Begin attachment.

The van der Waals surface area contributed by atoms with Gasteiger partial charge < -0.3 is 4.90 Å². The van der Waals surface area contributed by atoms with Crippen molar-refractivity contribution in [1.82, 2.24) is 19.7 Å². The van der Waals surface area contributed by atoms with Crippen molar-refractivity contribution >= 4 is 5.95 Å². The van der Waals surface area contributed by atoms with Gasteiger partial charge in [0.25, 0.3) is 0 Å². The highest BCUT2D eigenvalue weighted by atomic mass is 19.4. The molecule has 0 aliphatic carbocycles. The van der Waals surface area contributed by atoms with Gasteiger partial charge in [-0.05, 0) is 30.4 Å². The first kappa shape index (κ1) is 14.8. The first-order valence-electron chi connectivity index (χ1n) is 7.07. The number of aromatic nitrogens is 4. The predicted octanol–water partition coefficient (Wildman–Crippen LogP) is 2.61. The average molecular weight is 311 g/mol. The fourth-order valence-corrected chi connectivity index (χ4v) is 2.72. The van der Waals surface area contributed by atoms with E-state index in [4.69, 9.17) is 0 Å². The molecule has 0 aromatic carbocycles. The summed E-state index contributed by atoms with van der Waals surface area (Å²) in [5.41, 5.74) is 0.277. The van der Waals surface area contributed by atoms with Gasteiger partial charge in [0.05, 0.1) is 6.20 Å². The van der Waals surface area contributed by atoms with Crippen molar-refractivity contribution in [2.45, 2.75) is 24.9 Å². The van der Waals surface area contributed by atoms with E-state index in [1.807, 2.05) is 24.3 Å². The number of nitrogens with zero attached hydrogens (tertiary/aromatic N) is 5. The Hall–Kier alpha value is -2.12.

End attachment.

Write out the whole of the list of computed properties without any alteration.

The van der Waals surface area contributed by atoms with Gasteiger partial charge < -0.3 is 4.90 Å². The van der Waals surface area contributed by atoms with Crippen molar-refractivity contribution in [1.82, 2.24) is 19.7 Å². The van der Waals surface area contributed by atoms with Crippen molar-refractivity contribution >= 4 is 5.95 Å². The van der Waals surface area contributed by atoms with Gasteiger partial charge in [0.25, 0.3) is 0 Å². The highest BCUT2D eigenvalue weighted by atomic mass is 19.4. The molecule has 0 aliphatic carbocycles. The van der Waals surface area contributed by atoms with Gasteiger partial charge in [-0.05, 0) is 30.4 Å². The first kappa shape index (κ1) is 14.8. The first-order valence-electron chi connectivity index (χ1n) is 7.07. The number of aromatic nitrogens is 4. The predicted octanol–water partition coefficient (Wildman–Crippen LogP) is 2.61. The average molecular weight is 311 g/mol. The fourth-order valence-corrected chi connectivity index (χ4v) is 2.72. The van der Waals surface area contributed by atoms with E-state index in [4.69, 9.17) is 0 Å². The molecule has 0 aromatic carbocycles. The summed E-state index contributed by atoms with van der Waals surface area (Å²) in [5.41, 5.74) is 0.277. The van der Waals surface area contributed by atoms with Gasteiger partial charge in [0.05, 0.1) is 6.20 Å². The van der Waals surface area contributed by atoms with Crippen molar-refractivity contribution in [2.45, 2.75) is 24.9 Å². The van der Waals surface area contributed by atoms with E-state index in [1.807, 2.05) is 24.3 Å². The number of nitrogens with zero attached hydrogens (tertiary/aromatic N) is 5. The Hall–Kier alpha value is -2.12.